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Lecture 4: Transforms (33)

(Seed for Discussion) What would be an example of a non-invertible transform? What would be the shape of a square (in 2D) or a cube (in 3D) after applying such transformations?


I suppose any Matrix with a 0 determinant would be non-inversible, and therefore be a non-invertible transform, but its harder to think of geometric examples. Maybe a very simple geometric example would be scaling something down to 0? There would be a mathematical loss of data there, so it wouldn't be possible to invert this.


Invertible matrix is rank-deficient, which means one or more column will make no use in the tranform process, and there exists some other vectors that will give us same results if we replace the column with it. Therefore, we can't find a inverse of the transform as there should also be many we can choose to trasform the point back. One simple example in 2D space is the transform matrix 2200\begin{matrix} 2 & 2 \\ 0 & 0 \end{matrix}. If we want to do the inverse transform, we can choose 0.50.500\begin{matrix} 0.5 & 0.5 \\ 0 & 0 \end{matrix} or 000.50.5\begin{matrix} 0 & 0 \\ 0.5 & 0.5 \end{matrix} and many others. So this transform is invertible.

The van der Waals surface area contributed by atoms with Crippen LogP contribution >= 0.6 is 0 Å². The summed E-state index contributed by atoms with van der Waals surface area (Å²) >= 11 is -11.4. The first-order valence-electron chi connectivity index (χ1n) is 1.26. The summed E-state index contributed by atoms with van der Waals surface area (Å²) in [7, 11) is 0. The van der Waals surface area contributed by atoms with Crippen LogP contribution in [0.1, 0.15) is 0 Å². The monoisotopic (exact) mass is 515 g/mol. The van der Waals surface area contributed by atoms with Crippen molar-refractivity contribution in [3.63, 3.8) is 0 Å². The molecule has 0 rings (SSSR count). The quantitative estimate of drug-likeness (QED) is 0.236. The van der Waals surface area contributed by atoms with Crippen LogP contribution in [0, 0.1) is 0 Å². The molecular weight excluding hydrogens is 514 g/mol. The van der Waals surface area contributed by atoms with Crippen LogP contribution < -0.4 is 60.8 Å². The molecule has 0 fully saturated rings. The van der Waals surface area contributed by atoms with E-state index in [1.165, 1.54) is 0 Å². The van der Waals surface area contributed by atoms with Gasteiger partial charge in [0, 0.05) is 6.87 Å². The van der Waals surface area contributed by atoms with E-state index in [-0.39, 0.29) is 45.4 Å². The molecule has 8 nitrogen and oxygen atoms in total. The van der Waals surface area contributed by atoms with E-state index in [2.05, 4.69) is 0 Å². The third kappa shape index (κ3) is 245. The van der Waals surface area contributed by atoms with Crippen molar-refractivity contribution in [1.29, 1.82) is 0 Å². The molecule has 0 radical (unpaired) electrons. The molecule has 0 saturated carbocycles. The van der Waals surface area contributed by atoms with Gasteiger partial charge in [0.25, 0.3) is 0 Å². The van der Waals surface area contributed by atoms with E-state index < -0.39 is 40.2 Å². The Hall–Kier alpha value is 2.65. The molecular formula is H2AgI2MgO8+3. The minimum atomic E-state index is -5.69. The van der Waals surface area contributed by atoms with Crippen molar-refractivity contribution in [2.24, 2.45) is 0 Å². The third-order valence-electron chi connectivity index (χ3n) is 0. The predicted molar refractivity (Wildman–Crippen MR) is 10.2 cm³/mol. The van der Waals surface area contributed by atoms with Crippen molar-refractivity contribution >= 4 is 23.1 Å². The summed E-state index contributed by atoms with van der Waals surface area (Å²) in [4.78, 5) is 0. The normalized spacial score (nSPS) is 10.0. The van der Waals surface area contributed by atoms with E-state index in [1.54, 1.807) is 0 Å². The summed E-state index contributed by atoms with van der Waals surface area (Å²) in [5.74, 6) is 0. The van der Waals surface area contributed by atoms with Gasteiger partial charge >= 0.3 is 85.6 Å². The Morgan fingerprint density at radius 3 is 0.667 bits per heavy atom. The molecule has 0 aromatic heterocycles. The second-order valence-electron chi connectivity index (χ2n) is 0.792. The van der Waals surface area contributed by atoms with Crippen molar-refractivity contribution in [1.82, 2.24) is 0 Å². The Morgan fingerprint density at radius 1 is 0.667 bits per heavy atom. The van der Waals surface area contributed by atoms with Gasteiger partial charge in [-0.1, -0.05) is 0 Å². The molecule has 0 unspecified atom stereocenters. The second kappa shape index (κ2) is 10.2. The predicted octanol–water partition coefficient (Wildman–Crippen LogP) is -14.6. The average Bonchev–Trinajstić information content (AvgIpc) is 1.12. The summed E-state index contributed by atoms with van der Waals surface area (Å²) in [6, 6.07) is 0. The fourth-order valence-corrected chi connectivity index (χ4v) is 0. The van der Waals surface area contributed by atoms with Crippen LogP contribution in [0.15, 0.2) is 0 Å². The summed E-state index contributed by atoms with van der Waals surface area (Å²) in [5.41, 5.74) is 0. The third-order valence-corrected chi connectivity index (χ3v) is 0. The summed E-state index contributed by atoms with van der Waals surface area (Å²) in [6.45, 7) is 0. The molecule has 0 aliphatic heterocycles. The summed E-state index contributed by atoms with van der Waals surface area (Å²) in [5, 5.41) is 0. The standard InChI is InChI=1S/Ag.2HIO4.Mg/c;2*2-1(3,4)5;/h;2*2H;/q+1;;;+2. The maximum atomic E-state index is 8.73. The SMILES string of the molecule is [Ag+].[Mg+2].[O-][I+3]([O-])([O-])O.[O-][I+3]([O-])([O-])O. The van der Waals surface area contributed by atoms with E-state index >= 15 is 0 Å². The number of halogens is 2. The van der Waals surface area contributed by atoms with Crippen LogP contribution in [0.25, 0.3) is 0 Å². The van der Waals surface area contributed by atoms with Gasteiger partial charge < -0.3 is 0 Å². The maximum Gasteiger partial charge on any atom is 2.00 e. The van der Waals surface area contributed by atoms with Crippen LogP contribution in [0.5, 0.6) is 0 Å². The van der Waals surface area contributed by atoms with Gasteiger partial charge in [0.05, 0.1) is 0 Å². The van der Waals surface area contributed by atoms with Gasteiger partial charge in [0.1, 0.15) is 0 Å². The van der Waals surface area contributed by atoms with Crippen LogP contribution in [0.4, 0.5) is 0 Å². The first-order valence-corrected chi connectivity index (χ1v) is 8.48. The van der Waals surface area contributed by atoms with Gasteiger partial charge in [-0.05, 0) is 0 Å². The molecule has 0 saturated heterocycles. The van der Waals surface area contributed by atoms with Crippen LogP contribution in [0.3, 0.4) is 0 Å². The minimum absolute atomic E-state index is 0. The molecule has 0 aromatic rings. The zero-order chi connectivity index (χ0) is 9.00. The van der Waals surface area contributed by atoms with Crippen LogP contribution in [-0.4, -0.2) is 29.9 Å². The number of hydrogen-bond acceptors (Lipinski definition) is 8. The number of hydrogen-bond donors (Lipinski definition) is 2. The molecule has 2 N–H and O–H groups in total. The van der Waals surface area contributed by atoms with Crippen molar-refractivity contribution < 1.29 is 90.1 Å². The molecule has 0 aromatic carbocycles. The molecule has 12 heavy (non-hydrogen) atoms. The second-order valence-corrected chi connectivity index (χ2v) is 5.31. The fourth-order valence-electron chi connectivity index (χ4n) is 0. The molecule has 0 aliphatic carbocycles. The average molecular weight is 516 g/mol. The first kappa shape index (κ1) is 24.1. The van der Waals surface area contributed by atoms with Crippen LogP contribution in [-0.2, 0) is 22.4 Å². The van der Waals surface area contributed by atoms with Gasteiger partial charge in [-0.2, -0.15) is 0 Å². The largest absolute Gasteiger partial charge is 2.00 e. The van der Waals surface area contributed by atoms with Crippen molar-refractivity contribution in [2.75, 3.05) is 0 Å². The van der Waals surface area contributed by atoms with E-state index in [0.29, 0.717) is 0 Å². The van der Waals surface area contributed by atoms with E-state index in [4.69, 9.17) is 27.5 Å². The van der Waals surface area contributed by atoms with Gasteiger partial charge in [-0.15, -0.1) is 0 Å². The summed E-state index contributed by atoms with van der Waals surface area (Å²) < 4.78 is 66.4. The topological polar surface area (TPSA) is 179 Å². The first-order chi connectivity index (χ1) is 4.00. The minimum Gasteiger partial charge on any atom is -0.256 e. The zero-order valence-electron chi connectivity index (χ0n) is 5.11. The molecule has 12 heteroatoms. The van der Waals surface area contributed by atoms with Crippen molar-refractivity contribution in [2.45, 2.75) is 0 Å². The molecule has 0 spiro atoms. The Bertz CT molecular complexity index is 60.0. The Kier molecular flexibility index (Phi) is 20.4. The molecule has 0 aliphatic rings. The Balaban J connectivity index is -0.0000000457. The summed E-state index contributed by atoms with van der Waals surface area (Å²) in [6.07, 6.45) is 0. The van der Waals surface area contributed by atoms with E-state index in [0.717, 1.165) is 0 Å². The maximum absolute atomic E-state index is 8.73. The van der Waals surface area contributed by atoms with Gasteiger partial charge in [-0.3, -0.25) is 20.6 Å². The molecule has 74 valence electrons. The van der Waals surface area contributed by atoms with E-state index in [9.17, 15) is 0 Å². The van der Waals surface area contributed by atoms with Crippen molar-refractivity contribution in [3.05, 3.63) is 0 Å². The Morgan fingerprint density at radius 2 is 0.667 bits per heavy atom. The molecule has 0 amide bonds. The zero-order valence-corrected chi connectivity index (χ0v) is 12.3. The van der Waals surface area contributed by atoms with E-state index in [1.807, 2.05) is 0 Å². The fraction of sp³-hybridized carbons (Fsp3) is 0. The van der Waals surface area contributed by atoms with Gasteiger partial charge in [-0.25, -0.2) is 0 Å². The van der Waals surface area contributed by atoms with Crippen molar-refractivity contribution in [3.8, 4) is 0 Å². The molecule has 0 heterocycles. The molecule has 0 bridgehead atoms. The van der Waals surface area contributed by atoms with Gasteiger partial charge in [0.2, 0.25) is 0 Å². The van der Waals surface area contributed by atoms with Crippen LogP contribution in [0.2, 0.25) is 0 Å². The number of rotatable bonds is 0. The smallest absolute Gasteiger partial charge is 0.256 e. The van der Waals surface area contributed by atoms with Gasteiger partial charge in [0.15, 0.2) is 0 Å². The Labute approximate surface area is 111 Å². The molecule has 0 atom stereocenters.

Hope this makes sense.


Using this picture as a example, a non-invertible transform could be one that "compress" the square into a line segment. In this way, different points in the square are mapped to the same point after transformation, which makes inverting this transformation impossible.


I believe a non-invertible operation would be an operation that would lead to loss of information. For example, as @Sicheng-Pan mentioned compression, or something simpler like masking half of the shape.

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